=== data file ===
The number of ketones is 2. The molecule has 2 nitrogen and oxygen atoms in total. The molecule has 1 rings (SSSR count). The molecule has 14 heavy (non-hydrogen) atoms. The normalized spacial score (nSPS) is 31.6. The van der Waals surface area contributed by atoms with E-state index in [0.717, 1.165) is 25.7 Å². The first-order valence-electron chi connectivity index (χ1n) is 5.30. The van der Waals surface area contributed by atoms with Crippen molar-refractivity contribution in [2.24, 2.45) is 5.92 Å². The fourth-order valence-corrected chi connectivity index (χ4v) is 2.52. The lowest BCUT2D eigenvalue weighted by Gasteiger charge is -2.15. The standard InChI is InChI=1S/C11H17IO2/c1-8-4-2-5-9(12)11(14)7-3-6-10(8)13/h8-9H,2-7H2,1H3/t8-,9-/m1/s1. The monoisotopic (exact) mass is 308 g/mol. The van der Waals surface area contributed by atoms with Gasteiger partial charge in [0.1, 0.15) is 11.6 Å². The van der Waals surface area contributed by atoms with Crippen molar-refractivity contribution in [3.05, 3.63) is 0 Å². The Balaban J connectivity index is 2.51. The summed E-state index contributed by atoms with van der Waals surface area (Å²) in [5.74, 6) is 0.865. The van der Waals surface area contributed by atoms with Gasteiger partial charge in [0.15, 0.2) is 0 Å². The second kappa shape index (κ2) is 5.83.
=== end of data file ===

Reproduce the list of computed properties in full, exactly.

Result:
The number of ketones is 2. The molecule has 2 nitrogen and oxygen atoms in total. The molecule has 1 rings (SSSR count). The molecule has 14 heavy (non-hydrogen) atoms. The normalized spacial score (nSPS) is 31.6. The van der Waals surface area contributed by atoms with E-state index in [0.717, 1.165) is 25.7 Å². The first-order valence-electron chi connectivity index (χ1n) is 5.30. The van der Waals surface area contributed by atoms with Crippen molar-refractivity contribution in [2.24, 2.45) is 5.92 Å². The fourth-order valence-corrected chi connectivity index (χ4v) is 2.52. The lowest BCUT2D eigenvalue weighted by Gasteiger charge is -2.15. The standard InChI is InChI=1S/C11H17IO2/c1-8-4-2-5-9(12)11(14)7-3-6-10(8)13/h8-9H,2-7H2,1H3/t8-,9-/m1/s1. The monoisotopic (exact) mass is 308 g/mol. The van der Waals surface area contributed by atoms with Gasteiger partial charge in [0.1, 0.15) is 11.6 Å². The van der Waals surface area contributed by atoms with Crippen molar-refractivity contribution in [3.05, 3.63) is 0 Å². The Balaban J connectivity index is 2.51. The summed E-state index contributed by atoms with van der Waals surface area (Å²) in [5.74, 6) is 0.865. The van der Waals surface area contributed by atoms with Gasteiger partial charge in [0.15, 0.2) is 0 Å². The second kappa shape index (κ2) is 5.83.